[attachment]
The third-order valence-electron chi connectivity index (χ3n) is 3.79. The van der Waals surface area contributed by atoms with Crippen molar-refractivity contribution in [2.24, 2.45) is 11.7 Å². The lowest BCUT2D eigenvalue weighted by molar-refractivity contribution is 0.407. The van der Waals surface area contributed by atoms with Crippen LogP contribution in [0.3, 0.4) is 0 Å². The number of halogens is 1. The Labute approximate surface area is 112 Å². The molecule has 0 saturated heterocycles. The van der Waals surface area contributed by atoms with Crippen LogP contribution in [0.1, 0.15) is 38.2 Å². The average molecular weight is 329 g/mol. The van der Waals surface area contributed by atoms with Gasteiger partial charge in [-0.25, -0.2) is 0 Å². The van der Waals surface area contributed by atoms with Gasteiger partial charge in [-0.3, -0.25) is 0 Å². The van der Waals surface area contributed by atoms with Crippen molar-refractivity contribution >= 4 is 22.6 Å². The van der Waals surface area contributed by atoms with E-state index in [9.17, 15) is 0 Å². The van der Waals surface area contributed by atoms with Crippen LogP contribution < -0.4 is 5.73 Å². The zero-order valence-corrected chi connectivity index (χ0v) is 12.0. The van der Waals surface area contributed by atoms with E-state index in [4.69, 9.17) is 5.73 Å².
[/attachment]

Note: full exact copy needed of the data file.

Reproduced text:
The third-order valence-electron chi connectivity index (χ3n) is 3.79. The van der Waals surface area contributed by atoms with Crippen molar-refractivity contribution in [2.24, 2.45) is 11.7 Å². The lowest BCUT2D eigenvalue weighted by molar-refractivity contribution is 0.407. The van der Waals surface area contributed by atoms with Crippen LogP contribution in [0.3, 0.4) is 0 Å². The number of halogens is 1. The Labute approximate surface area is 112 Å². The molecule has 0 saturated heterocycles. The van der Waals surface area contributed by atoms with Crippen LogP contribution in [0.1, 0.15) is 38.2 Å². The average molecular weight is 329 g/mol. The van der Waals surface area contributed by atoms with Gasteiger partial charge in [-0.25, -0.2) is 0 Å². The van der Waals surface area contributed by atoms with Gasteiger partial charge in [-0.3, -0.25) is 0 Å². The van der Waals surface area contributed by atoms with Crippen molar-refractivity contribution >= 4 is 22.6 Å². The van der Waals surface area contributed by atoms with E-state index in [9.17, 15) is 0 Å². The van der Waals surface area contributed by atoms with Crippen LogP contribution < -0.4 is 5.73 Å². The zero-order valence-corrected chi connectivity index (χ0v) is 12.0. The van der Waals surface area contributed by atoms with E-state index in [4.69, 9.17) is 5.73 Å².